Culture Club: The Evolution of Creative Spaces

Gracing the entrance to Peninsula School of Art is the last of two gray barns that were at one time the entirety of the school. A wealth of stories surrounds the barns and the generations of students who have taken classes in these spaces. The barns have seen things from welding to painting, giant puppets, figure drawing and the “great fire of 2006.” 

The two seasonal, barn-like studio buildings were designed in 1964 by Madeline Tripp Tourtelot and her husband, Chicago architect Ned Tourtelot, and they were constructed by local carpenters with Madeline’s guidance. During the summer of 1965, she opened the new studios and art school on County F in Fish Creek.

Entrance to PenArt in the late 1960s. Submitted.

The Tourtelots designed the barns to be flexible, light-filled spaces. Each had large, wood-framed windows on hinges along the length of the building and additional transom windows above. The windows faced north – optimal for painting – and the courtyard. One barn had more than two hundred individual panes of glass. 

Although the studios were designed with adult artists and learners in mind, children were always part of the PenArt community. Ginnie Sowinski, PenArt’s development and events coordinator, recalled, “Growing up almost right next door, as a kid, I would wander over, and Madeline would always make me feel welcome, providing materials and a place to explore.”

When describing the early years of PenArt, historian Jim Legault said:

“There were children’s classes, photography workshops, pottery, jewelry, painting, drawing, sculpture and fabric printing classes … The atmosphere was free, serious, experimental and conducive to getting a lot of work done. There was … the continuous exchange of ideas and information between students, faculty and artists-in-residence.”

Figure drawing in the barn in the 1970s. Submitted.

Madeline Tripp Tourtelot ran Peninsula School of Art until her retirement in 1971 and donated three acres of land and the two studio barns to the Peninsula Arts Association (PAA) in 1978. Under the direction of student and volunteer Betsy Guenzel – and with the help of Betsy’s husband, Paul, and other members of the PAA’s Art School Committee – Peninsula School of Art became a nonprofit organization and continued to offer seasonal workshops in the gray barns.

In 1995, when Peninsula School of Art expanded and created a year-round campus, the majority of the adult workshop programs moved into the main building, with dedicated studio space for each medium. The children’s programs (Summer Studios for Young Artists) and the occasional adult workshop continued to be held in the seasonal barns.

During the summer of 2006, when a couple that was considering getting married on the PenArt campus stopped by one evening to look at the grounds, they saw smoke coming from one of the barns and called 911. The rags used during an adult encaustic-painting workshop had spontaneously combusted. One barn was a total loss, but the phone call likely prevented the fire from spreading throughout the campus. Needless to say, when that couple had their wedding at PenArt the following year, the rental fee was on us!

The barns did not have air conditioning, screens to keep out the bugs, quality lighting or many of the amenities that today’s students seek, but they have, nonetheless, been a hive of creative activity for more than 50 summers.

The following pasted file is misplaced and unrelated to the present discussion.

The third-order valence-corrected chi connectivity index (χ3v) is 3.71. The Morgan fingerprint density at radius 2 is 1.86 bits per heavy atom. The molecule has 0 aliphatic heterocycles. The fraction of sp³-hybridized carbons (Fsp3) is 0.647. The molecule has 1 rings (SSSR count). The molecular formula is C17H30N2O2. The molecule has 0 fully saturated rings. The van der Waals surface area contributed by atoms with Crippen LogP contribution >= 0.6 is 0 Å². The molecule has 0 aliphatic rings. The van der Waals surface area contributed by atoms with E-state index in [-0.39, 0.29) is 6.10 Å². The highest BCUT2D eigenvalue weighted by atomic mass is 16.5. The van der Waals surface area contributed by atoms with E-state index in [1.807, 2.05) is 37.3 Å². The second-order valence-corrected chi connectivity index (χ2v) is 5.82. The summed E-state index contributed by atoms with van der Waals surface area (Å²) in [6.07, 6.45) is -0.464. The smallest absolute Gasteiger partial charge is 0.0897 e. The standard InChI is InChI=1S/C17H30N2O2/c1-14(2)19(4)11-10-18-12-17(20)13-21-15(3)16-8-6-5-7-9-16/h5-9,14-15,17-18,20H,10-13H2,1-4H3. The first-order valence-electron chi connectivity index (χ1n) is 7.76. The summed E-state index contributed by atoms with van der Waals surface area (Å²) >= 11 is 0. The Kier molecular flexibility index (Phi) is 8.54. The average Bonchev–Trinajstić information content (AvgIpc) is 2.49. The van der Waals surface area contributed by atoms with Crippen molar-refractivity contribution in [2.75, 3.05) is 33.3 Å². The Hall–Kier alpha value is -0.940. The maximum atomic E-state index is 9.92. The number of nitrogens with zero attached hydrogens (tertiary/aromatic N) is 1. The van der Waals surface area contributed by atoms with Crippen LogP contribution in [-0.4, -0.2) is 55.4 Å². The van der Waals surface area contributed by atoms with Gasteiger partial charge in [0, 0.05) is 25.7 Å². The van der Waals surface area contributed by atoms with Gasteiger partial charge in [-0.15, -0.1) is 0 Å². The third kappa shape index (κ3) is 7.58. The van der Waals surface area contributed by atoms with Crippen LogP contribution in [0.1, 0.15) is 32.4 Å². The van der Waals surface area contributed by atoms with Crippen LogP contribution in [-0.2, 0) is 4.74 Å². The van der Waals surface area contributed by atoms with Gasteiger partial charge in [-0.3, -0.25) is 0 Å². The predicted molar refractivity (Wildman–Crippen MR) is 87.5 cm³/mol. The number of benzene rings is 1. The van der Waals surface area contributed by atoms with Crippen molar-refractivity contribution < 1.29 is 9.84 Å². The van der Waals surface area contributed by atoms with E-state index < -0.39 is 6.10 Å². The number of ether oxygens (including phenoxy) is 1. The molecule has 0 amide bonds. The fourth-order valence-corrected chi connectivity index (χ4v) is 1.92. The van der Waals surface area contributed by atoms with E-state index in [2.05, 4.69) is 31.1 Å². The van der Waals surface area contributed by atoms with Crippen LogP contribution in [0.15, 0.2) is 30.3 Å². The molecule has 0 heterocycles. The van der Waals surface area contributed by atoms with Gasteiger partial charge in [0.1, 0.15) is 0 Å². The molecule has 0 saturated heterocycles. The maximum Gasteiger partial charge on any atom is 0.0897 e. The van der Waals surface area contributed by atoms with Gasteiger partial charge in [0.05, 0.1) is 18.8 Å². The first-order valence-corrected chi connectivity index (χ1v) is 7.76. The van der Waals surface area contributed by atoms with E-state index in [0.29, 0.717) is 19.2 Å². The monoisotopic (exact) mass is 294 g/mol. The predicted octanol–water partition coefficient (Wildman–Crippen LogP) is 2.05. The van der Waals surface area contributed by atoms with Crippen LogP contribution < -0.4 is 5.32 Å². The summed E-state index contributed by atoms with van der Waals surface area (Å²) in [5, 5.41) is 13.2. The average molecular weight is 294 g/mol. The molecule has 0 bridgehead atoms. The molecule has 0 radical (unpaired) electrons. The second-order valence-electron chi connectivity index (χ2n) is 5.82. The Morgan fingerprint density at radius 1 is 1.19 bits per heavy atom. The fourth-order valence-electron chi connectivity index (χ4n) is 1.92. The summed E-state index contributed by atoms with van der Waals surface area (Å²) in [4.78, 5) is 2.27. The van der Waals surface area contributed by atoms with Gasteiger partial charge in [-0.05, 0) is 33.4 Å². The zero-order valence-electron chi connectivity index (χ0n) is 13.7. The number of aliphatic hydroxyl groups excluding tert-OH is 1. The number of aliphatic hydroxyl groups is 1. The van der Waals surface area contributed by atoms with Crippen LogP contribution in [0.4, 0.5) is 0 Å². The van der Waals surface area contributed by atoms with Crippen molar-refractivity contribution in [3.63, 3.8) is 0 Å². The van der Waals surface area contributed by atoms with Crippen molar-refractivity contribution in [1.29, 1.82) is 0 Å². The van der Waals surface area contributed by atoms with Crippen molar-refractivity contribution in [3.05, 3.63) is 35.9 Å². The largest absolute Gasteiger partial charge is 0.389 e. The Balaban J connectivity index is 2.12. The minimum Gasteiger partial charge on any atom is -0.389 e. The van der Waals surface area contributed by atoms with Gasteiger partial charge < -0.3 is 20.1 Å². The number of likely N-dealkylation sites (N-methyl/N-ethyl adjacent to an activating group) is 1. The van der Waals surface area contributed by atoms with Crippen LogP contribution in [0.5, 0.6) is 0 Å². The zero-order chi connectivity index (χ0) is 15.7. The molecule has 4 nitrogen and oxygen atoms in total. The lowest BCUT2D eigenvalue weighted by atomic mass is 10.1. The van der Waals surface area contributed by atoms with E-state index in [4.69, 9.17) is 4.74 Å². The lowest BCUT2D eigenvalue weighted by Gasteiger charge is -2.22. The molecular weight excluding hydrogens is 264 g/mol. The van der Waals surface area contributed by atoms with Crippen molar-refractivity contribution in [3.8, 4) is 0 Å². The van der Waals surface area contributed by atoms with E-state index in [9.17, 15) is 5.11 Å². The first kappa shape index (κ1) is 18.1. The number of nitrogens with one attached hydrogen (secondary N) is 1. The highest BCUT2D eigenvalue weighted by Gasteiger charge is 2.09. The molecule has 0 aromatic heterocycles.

So what makes a space a creative space? Really, it’s any space where you give yourself the time and room to create, but for a school such as PenArt in 2019, it means having enough room to allow multiple participants to spread out, display works in progress, safely house and handle equipment, adequately store materials and supplies, and to offer the right kinds of equipment: kid-sized tables, racks for ceramics, printing presses and much more.

Kids painting in the barn in 2004. Submitted.

For most of our history, our youth programs have run only during the summer, but during the last 10 years, we have seen exponential growth in our public, family and youth programs during the “off season” and now serve more than 3,000 kids and families each year. We need a year-round home for the paint, clay and supplies required to teach these programs and safe spaces for our young artists to explore and learn.

I have come to think of the last gray barn as a “she” – sheltering our campus and protecting our young artists, but she is old and tired. Her siding is rotting; the old wood windows no longer close properly (or stay closed); her concrete floors are cracked; and there is no temperature control to keep the kids cool during the summer months. She’s beyond reasonable investment to repair, and even if we tried, this barn would still be viable for only six months each year. 

An artist must continue to grow and evolve; a haven for artists and learners young and old must continue to evolve and support their creative endeavors. So, with the help of current and future donors to the Door to Creativity Campaign, we will be saying good-bye to our faithful guardian – the remaining big, gray barn – during the next 18 months. She will be missed, but she will be replaced by a new, year-round youth-education building that, like her, will welcome and protect the next generation of young artists on our campus. 

To learn more about the Door to Creativity Campaign, visit

Peninsula Arts and Humanities Alliance, which contributes Culture Club throughout the summer season, is a coalition of nonprofit organizations whose purpose is to enhance, promote and advocate the arts, humanities and natural sciences in Door County.

Related Organizations